Models
In HivePress, models are PHP classes used as wrappers for WordPress post types, comment types and taxonomies. With models, you can easily create, retrieve, update and delete any database entries in the same way without worrying about data validation and storage.
Let's take a look at the main operations you can perform on models. We use the Listing model in the examples below, but the API is the same for all models. You can always check the available models in the includes/models subdirectory of HivePress or its extensions.

Quick example

The code example below creates a new listing in the database, then the listing is marked as featured, and finally, the listing is deleted.
// Create listing.
$listing = ( new HivePress\Models\Listing() )->fill(
[
'title' => 'Custom title',
'description' => 'Custom text',
]
);
if ( $listing->save( [ 'title', 'description' ] ) ) {
// Mark as featured.
$listing->set_featured( true )->save_featured();
// Delete listing.
$listing->delete();
}

Creating objects

To create a model object, create a new instance of the HivePress\Models\{Model_Name} class and call the fill method with an array of field values. You can check the available fields in the model class file or invoke the _get_fields method that returns an array of field objects. The model object will not be saved in the database until you call the save method:
// Create listing.
$listing = ( new HivePress\Models\Listing() )->fill(
[
'title' => 'Custom title',
'featured' => true,
]
);
// Save listing.
$listing->save();
If the object is not saved (e.g. some required fields are empty), you can check the value returned by save (instead of calling it separately) and get an array of validation errors:
if ( ! $listing->save() ) {
$errors = $listing->_get_errors();
}
After the object is saved in the database, it gets a unique ID:
$id = $listing->get_id();

Retrieving objects

To retrieve a model object from the database, simply query it by ID. Please refer to the Making Queries page if you want to retrieve multiple objects at once.
$listing = HivePress\Models\Listing::query()->get_by_id( 123 );
if ( $listing ) {
// Listing exists.
}
After you retrieve an object, you can get any field value by calling the get_{field_name} method:
$title = $listing->get_title();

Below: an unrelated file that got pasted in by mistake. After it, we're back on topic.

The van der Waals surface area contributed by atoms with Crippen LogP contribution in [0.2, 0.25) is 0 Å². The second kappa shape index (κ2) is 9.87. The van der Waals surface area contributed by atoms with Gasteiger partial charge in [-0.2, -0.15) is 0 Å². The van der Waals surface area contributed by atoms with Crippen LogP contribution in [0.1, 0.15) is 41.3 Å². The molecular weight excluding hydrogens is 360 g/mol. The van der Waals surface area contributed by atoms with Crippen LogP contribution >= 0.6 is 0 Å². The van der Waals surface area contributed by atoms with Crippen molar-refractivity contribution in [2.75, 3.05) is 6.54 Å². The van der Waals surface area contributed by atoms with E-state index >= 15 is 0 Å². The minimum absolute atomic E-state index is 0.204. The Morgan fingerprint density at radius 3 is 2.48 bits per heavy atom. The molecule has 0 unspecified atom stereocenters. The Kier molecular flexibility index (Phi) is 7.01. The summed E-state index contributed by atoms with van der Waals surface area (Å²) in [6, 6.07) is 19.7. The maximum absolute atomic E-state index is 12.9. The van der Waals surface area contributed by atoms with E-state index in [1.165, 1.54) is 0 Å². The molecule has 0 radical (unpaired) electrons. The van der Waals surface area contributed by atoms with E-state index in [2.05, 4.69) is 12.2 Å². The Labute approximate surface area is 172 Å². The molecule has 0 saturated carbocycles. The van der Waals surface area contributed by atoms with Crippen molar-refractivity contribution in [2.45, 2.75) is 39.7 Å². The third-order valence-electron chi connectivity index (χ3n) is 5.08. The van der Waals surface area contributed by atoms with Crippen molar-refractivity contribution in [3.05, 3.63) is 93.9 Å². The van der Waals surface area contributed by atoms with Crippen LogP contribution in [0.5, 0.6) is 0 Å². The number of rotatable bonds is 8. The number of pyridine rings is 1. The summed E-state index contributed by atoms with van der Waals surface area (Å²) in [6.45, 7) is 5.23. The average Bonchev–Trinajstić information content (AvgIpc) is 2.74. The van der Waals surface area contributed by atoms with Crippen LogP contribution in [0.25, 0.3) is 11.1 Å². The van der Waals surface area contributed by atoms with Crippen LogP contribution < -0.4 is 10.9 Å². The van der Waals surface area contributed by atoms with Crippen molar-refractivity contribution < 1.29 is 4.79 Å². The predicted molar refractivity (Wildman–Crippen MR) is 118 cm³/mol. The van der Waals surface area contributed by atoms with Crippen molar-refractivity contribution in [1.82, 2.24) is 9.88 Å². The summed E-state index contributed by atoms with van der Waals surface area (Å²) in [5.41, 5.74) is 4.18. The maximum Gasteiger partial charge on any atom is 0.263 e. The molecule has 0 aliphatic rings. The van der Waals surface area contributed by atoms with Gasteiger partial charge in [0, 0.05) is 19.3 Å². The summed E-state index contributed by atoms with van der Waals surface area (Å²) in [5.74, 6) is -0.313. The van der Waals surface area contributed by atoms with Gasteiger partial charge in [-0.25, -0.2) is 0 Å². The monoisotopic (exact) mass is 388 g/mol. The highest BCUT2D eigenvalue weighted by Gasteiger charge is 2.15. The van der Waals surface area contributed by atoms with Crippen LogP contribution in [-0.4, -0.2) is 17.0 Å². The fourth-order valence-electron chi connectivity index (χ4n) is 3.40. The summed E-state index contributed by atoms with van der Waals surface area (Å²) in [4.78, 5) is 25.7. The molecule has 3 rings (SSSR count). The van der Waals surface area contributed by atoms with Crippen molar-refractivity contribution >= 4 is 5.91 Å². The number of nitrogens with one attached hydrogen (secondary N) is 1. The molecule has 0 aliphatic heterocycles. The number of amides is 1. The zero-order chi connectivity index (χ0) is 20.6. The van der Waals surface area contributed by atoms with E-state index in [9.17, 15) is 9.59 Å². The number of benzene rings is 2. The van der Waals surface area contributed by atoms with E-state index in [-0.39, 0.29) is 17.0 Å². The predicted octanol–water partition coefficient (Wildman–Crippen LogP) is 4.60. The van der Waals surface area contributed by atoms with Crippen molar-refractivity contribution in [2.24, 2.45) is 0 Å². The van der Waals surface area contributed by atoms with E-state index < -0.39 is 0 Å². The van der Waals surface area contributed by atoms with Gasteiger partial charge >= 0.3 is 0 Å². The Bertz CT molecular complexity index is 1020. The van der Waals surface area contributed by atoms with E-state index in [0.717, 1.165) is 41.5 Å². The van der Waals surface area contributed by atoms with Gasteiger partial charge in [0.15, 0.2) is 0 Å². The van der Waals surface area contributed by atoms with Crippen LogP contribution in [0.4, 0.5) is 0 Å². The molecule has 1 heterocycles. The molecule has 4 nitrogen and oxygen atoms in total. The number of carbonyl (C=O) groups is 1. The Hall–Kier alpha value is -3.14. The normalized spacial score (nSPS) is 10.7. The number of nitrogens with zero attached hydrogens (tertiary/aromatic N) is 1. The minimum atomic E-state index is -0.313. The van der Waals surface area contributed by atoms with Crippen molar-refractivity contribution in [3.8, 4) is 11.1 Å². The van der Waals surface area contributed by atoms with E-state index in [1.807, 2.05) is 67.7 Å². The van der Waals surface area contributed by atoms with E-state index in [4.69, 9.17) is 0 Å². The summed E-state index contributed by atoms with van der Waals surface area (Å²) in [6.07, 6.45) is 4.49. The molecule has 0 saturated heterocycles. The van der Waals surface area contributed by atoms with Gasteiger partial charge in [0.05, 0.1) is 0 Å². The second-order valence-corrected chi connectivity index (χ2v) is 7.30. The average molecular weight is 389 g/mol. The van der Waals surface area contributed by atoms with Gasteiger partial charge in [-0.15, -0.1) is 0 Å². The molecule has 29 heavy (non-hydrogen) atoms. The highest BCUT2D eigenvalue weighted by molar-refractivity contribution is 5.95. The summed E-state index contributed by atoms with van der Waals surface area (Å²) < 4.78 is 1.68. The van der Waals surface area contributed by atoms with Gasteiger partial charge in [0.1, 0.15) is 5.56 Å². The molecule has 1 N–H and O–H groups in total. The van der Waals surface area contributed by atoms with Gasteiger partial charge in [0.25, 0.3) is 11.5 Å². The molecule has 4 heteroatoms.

Also, you can use has_{field_name} and is_{field_name} aliases for better code readability:
if ( $listing->has_title() && $listing->is_featured() ) {
// Do something.
}
To get the formatted field value, use the display_{field_name} method instead:
echo $listing->display_description();
If a field references another model object, you can access its field values via the double underscore:
$name = $listing->get_vendor__name();
To get an array of all the field values, use the serialize method:
$values = $listing->serialize();

Updating objects

Call the set_{field_name} method to set the field value:
$listing->set_title( 'Custom title' );
If a field references another model object, you can use its ID as a value:
$listing->set_vendor( 123 );
To set multiple fields at once, call the fill method with an array of values:
$listing->fill(
[
'title' => 'Custom title',
'featured' => true,
]
);
There are a few ways to save changes in the database. You can call the save method without arguments to save all fields, pass an array of field names to save, or save a single field by calling the save_{field_name} method:
// Save all fields.
$listing->save();
// Save specific fields.
$listing->save( [ 'title', 'featured' ] );
// Save a single field.
$listing->save_title();
Also, you can chain methods for better code readability:
$listing->set_title( 'example' )->save_title();

Deleting objects

To delete a model object from the database, call the delete method:
$listing->delete();
Check the method result if you want to make sure that the object is deleted:
if ( ! $listing->delete() ) {
// Listing can't be deleted.
}
Also, models that inherit the Post or Comment classes can be moved to Trash:
$listing->trash();